1. Theories Applied in the Early Cases

C. The Multiple Taxation Doctrine

D. The Contemporary Analytical Framework

E. Complete Auto Transit Inc. v. Brady

1. Nexus (First Prong of Complete Auto Transit Test)

2. Fair Apportionment (Second Prong of Complete Auto Transit Test)

a. Differing Formulas Between States

b. Dividend Income

c. Telecommunications Excise Tax: Internal and External Consistency

d. Nondeductibility of Out-of-State Expenses (Windfall Profit Tax)

e. Michigan Single Business Tax (Value Added Tax)

(i). Challenge by Out-of-State Manufacturer

(ii). Indentification of Geographic Source of Added Value

(iii). Apportionability of Single Business Tax

(iv). Dissent Rejected Analogy Between Income Tax and Single Business Tax

f. Tax on Interstate Transportation

3. Discrimination Against Interstate Commerce (Third Prong of Complete Auto Transit Test)

a. Boston Stock Exchange

b. Maryland v. Louisiana

c. Bacchus

d. Westinghouse

e. Other Cases

4. Discriminatory Tax/Subsidy Scheme

5. Fair Relation Between a Tax and Services Provided by the State (Fourth Prong of Complete Auto Transit Test)

F. The “Internal Consistency” Test

G. The “Complementary” or “Compensatory” Tax Doctrine

1. Historical Treatment

2. Modern Treatment

a. Oregon Waste Systems Inc. v. Dept. of Envirn. Quality

b. Associated Industries of Missouri v. Lohman

c. Fulton Corp. v. Faulkner

d. South Central Bell Telephone Co. v. Alabama

H. The Foreign Commerce Clause

1. Discrimination Against Foreign Commerce

2. Worldwide Combined Reporting as Applied to a Foreign–Based Multinational: The Barclays Bank Case

a. Discrimination

b. Void–for–Vagueness

c. International Multiple Taxation

d. The “One Voice” Doctrine

1400.05. THE DUE PROCESS CLAUSE

A. General Principles

B. Prohibition Against Distortion

1400.06. THE EQUAL PROTECTION CLAUSE

A. General Principles of Equal Protection Analysis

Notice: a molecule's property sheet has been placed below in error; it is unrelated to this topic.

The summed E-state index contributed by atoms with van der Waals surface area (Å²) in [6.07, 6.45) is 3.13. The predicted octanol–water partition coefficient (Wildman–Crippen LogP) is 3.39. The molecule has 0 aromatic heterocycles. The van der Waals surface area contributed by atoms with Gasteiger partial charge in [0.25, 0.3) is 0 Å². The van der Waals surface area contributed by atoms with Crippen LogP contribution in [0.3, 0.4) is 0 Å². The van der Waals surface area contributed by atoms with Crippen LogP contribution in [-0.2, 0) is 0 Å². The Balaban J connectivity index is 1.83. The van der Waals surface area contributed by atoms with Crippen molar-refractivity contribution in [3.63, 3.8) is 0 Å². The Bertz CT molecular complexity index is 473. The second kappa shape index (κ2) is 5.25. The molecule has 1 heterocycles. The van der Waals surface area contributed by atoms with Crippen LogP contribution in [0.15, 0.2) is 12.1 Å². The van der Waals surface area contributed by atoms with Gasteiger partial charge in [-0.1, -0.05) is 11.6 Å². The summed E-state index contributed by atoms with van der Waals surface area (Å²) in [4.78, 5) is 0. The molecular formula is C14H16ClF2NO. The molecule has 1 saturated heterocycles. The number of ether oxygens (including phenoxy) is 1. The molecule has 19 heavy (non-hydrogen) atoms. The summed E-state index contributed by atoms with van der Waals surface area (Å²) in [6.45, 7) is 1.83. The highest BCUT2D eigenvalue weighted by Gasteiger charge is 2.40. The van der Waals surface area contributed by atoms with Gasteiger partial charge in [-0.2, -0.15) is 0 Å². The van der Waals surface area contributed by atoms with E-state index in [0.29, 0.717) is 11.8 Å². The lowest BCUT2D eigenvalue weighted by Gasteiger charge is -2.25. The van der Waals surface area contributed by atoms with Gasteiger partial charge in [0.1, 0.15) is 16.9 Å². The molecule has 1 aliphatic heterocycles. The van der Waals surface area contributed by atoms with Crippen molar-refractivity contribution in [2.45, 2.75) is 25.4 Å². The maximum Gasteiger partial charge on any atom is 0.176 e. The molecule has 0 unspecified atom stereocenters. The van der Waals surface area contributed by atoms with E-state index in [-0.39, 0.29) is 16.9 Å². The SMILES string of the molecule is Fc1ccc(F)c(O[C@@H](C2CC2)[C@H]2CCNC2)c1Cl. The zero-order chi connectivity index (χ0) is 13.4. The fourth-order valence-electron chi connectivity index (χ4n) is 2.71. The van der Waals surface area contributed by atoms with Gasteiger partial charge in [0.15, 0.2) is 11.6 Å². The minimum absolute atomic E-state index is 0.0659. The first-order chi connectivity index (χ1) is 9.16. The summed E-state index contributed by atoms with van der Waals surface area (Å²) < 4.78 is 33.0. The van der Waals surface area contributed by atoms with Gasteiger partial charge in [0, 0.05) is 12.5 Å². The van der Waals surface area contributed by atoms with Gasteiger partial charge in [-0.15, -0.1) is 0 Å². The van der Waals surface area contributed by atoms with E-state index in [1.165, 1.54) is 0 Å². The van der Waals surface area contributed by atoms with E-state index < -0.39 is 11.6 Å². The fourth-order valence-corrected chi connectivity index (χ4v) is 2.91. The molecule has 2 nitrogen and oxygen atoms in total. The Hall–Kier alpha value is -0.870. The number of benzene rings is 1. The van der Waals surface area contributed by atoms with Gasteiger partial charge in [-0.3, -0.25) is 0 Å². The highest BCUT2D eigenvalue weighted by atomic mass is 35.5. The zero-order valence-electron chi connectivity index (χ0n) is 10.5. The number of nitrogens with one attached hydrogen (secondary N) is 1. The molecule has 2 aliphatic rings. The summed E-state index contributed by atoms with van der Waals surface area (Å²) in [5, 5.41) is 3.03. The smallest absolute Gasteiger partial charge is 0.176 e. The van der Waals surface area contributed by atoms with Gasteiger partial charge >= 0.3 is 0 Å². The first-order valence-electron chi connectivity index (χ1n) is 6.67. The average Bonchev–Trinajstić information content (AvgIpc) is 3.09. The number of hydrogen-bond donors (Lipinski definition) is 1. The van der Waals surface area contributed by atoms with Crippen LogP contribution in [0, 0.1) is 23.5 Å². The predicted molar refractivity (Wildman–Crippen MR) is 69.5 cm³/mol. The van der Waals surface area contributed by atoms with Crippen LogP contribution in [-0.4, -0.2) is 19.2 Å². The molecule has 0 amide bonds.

B. Discrimination Against Out–of–State Interests Under the Equal Protection Clause

1. Metropolitan Life Insurance Co. v. Ward

2. Williams v. Vermont

3. Hooper v. Bernalillo County Assessor

C. Discrimination in Real Property Tax Assessments

1. The Constitutionality of Proposition 13

1400.07. THE PRIVILEGES AND IMMUNITIES CLAUSE

1400.08. THE SUPREMACY CLAUSE

Introductory Material

A. Taxes Discriminating Against the Federal Government

1400.09. THE FIRST AMENDMENT

Introductory Material

A. Minneapolis Star & Tribune Co. v. Minnesota Commissioner of Revenue

B. Arkansas Writers' Project v. Ragland

C. Texas Monthly Inc. v. Bullock

D. Jimmy Swaggart Ministries v. Board of Equalization

1. The Free Exercise Clause Issues

2. The Establishment Clause Issue

E. Leathers v. Medlock

1400.10. TAXPAYER REMEDIES FOR UNCONSTITUTIONAL STATE TAXES

Introductory Material

A. McKesson Corp. v. Division of Alcoholic Beverages & Tobacco

1. “Equitable Considerations,” “Windfalls,” and Other Defenses to Providing “Meaningful Backward–Looking Relief”

B. American Trucking Ass'ns, Inc. v. Smith

1. The Plurality's Opinion

2. The Dissenting Opinion

3. Justice Scalia's Concurring Opinion

C. Implications of McKesson and American Trucking Ass'ns

D. The Prohibition of “Selective Prospectivity”: James Beam and Harper


WORKING PAPERS

Working Papers

Table of Worksheets

Worksheet 1 McKESSON CORP. v. DIVISION OF ALCOHOLIC BEVERAGES & TOBACCO, 496 U.S. 18

Opinion

Worksheet 2 OKLAHOMA TAX COMMISSION v. JEFFERSON LINES, INC.

Opinion

Bibliography

Bibliography